The housing of the present invention preferably further includes one, but desirably two, support arm sections laterally spaced by web sections extending from at least the chamber walls. The support arm sections each has upstanding and spaced-apart leg members forming an attachment bracket at opposite sides of the pump impeller chamber. One of these attachment brackets is conveniently situated to support a compressor pump for an air-conditioning system; while the other attachment bracket is located to support an alternator assembly. The housing is preferably further characterized by providing that the pump-mounting flange section includes a generally circular flanged wall section having a center corresponding to the rotational axis of the driven pump. The center of the circular flanged wall section is spaced by a distance of between 3-5 inches from a line intersecting the coolant discharge cavities formed in the two flanged-housing support sections.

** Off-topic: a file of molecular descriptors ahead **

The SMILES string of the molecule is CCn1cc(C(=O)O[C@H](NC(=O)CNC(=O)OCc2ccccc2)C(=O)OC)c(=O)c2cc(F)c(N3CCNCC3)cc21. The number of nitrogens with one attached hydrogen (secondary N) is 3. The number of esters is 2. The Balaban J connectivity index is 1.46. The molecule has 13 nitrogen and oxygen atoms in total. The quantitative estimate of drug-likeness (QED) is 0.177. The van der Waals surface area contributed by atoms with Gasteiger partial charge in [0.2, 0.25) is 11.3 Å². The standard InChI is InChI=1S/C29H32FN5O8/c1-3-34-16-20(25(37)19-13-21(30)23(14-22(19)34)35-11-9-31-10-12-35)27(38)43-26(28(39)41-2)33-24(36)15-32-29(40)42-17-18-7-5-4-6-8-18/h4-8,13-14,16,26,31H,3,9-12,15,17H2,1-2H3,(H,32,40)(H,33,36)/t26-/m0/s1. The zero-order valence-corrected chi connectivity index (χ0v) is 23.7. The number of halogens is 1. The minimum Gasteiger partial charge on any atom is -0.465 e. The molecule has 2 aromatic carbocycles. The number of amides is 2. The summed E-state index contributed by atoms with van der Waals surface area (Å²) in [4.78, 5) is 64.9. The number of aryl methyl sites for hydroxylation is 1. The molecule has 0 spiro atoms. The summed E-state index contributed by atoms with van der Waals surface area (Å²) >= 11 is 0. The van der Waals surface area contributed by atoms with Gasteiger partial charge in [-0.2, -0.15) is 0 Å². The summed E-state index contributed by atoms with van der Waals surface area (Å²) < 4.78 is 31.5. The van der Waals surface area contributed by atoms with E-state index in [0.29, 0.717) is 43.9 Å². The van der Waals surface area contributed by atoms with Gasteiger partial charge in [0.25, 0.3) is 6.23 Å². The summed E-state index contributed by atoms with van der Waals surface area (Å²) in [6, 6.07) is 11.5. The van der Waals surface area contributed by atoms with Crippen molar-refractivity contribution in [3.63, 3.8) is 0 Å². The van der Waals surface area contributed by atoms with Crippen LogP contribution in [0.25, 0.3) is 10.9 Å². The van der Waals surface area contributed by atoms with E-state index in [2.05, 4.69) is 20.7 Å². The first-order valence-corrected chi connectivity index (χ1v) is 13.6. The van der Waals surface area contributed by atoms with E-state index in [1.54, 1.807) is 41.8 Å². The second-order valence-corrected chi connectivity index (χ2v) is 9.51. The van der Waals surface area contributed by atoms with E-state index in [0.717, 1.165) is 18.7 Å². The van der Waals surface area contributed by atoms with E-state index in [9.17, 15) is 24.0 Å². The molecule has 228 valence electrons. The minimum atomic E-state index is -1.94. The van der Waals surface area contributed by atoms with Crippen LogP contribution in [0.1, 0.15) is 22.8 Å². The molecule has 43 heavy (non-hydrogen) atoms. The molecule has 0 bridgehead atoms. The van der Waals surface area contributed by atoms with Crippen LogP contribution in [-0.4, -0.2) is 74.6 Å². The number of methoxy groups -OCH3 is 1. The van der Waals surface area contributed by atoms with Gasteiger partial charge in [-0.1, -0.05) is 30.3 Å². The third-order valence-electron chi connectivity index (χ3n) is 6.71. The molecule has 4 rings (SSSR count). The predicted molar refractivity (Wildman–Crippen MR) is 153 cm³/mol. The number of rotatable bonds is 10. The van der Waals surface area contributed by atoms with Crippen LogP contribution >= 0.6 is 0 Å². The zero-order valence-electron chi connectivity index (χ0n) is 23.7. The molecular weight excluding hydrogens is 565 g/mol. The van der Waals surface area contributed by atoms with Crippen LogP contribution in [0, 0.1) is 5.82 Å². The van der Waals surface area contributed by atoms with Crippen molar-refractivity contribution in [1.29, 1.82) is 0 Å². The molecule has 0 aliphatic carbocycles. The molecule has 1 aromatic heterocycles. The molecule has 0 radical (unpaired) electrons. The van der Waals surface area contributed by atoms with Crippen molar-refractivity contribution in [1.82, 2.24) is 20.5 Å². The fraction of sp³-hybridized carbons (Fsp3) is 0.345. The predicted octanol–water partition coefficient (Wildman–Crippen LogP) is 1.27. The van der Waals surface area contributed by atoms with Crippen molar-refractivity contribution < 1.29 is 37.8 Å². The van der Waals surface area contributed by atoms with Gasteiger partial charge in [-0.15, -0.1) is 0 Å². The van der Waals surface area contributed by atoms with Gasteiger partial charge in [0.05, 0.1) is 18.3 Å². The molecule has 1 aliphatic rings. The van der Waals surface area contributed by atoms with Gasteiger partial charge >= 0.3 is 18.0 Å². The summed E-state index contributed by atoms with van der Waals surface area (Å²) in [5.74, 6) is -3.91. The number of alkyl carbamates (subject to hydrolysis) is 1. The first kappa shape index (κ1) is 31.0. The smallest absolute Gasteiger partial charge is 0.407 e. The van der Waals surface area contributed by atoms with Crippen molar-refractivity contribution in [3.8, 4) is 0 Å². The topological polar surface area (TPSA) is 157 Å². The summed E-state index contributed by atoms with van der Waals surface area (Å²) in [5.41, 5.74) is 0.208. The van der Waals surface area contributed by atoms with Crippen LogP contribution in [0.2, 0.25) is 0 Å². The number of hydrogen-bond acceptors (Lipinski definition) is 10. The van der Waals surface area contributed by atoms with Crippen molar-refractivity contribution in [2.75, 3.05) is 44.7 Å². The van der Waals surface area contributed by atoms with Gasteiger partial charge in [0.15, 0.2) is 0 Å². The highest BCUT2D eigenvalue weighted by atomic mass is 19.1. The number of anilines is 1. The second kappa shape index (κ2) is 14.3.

These features and advantages of the present invention as well as others will be more fully understood when the following description of the preferred embodiment of the invention is read in light of the accompanying drawings, in which:
FIG. 1 is a front elevational view of an internal combustion engine incorporating the water pump housing according to the preferred embodiment of the present invention;
FIG. 2 is a left-side elevatinal view of only the water pump housing shown in FIG. 1;
FIG. 3 is a right-side elevational view of only the water pump housing shown in FIG. 1;
FIG. 4 is a sectional view taken along line IV--IV FIG. 1;
FIG. 5 is a sectional view taken along line V--V of FIG. 1; and